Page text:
Nepali Times
'The talks will not break down.'

Surya Bahadur Thapa assesses his government's performance after the first 50 days in office as prime minister for the fifth time. He also talked to us about the response to the Maoist letter, and says cabinet positions are being kept vacant for political parties to join an all-party government

Nepali Times: How would you grade your first 50 days?
Prime Minister Thapa: Our problems are interlinked, and they are three-fold: the Maoists, the parties and day-to-day governance. Governance is satisfactory, we have held informal talks with the Maoists, overall the peace process is on track. The parties have their stand and I have requested them repeatedly to reconsider it.

But Baburam Bhattarai's response to your letter sounded uncompromising. Is the peace process in jeopardy?
In every negotiation process there are ups and downs, it's natural. It was going well with the Maoists, and the letter is a hurdle. But we will respond to it. Things may look uncertain, but actually this is just them strengthening their bargaining position. It's a bit premature to say what our response will be. We are holding consultations.

How soon will it come?

But Baburam's letter seeks guarantees from the king for the peace talks.
There is a government here, there is no question about dealing with anyone else. It is the government that gives guarantees.

What then is your message to the people?
The people are understandably worried by the Maoist problem. And when they see these hiccups, it's natural they get nervous. But I want to assure them, there is no need to fear that the talks will break down.

The parties seem more defiant than ever.
We are still trying, and we have assured them that we will be tolerant and not use force against constitutional forms of protest. Actually, I must tell you that we have been carrying out private dialogues with the parties at various levels.

Your cabinet has only six members. Isn't that a problem?
It is a strategic decision. We want to be able to invite political parties to join the team, we kept it open for them. If we had filled it up with our own people there would have been allegations that we are not serious about working with them.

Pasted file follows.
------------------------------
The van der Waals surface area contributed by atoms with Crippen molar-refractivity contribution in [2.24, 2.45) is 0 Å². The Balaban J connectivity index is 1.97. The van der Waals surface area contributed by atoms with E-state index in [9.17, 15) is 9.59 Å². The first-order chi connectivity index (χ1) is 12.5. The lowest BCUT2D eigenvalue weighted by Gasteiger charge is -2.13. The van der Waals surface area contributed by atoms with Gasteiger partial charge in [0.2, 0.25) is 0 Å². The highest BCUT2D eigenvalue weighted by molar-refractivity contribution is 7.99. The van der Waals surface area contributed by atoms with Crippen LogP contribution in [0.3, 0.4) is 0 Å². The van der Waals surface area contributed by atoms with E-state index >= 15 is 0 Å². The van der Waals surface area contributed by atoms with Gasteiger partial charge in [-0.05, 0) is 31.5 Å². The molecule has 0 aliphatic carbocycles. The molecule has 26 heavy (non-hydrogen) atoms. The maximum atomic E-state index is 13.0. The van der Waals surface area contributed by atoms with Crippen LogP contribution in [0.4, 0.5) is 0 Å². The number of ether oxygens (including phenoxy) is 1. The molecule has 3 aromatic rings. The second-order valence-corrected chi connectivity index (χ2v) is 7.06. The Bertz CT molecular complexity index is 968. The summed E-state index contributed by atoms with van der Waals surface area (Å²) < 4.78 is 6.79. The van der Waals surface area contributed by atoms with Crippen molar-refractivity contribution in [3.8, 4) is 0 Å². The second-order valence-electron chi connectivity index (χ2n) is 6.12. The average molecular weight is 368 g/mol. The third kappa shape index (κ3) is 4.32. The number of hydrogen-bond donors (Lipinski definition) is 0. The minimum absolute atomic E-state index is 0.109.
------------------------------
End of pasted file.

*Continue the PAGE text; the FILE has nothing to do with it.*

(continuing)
So, can we deduce that the reason the parties haven't accepted is because they are not satisfied with the portfolios you have offered?
Maybe I was not able to go as far as they wanted, but till recently I was part of their six-party alliance. We had three main demands: executive power should be with the government, the prime minister should be able to form his own cabinet and we should function under the spirit of the constitution. We formed this government with those guarantees. Now, the parties want the reinstatement of parliament or an all-party government, and even there we see a divergence between the UML and the Congress.

What is your priority: to resolve differences with the parties, or resolve the Maoist problem?
The Maoist problem. The problem with the parties is a temporary phenomenon. The Maoist issue needs a longterm solution, it has greater weight and importance. But we will try to address both issues simultaneously.

What options are you looking at: parliament reinstatement, elections, or other alternatives?
Reinstatement is a matter of debate, I don't have any preferences either way. On elections, the entire resolution of the present political crisis rests on holding them, the setting up of a new parliament and the formation of a new government. We want elections as soon as possible and we have even budgeted for it. What remains to be seen is how the peace process with the Maoists goes ahead. That is the crux of the matter.

But can't we look at elections also as a way to resolve the Maoist issue?
I agree. But it's a chicken or egg question. You can't have elections without the Maoist problem being resolved and you need elections to be able to find a longterm solution to the problems of representation.

The Maoists have repeatedly said that they will oppose elections now.
The Maoists fear a new parliament will validate the present constitution and they want a constituent assembly. We have to work on a compromise with them, that is the only way we will find a new direction.

Is it really true that the king reverted executive power to you?
Absolutely. His Majesty has been cooperating very sincerely, and the government has enjoyed complete executive power. The only test of this will be to look at performance, who makes decisions, and whether there is delivery.

The level of criticism of the monarchy today is unprecedented in Nepali history.
I think it is an emotional manifestation of a particular moment when certain decisions had to be taken. The criticism is born out of frustration in some quarters, and it is a temporary thing. The ones who are raising slogans now will get tired pretty soon.

Our headline, then, will be: no reinstatement of parliament and no derailment of talks.
I am certain the talks will not be derailed. But I can't say there won't be a reinstatement of parliament. So, you don't have a headline. (Laughs.)

(11 JAN 2013 - 17 JAN 2013)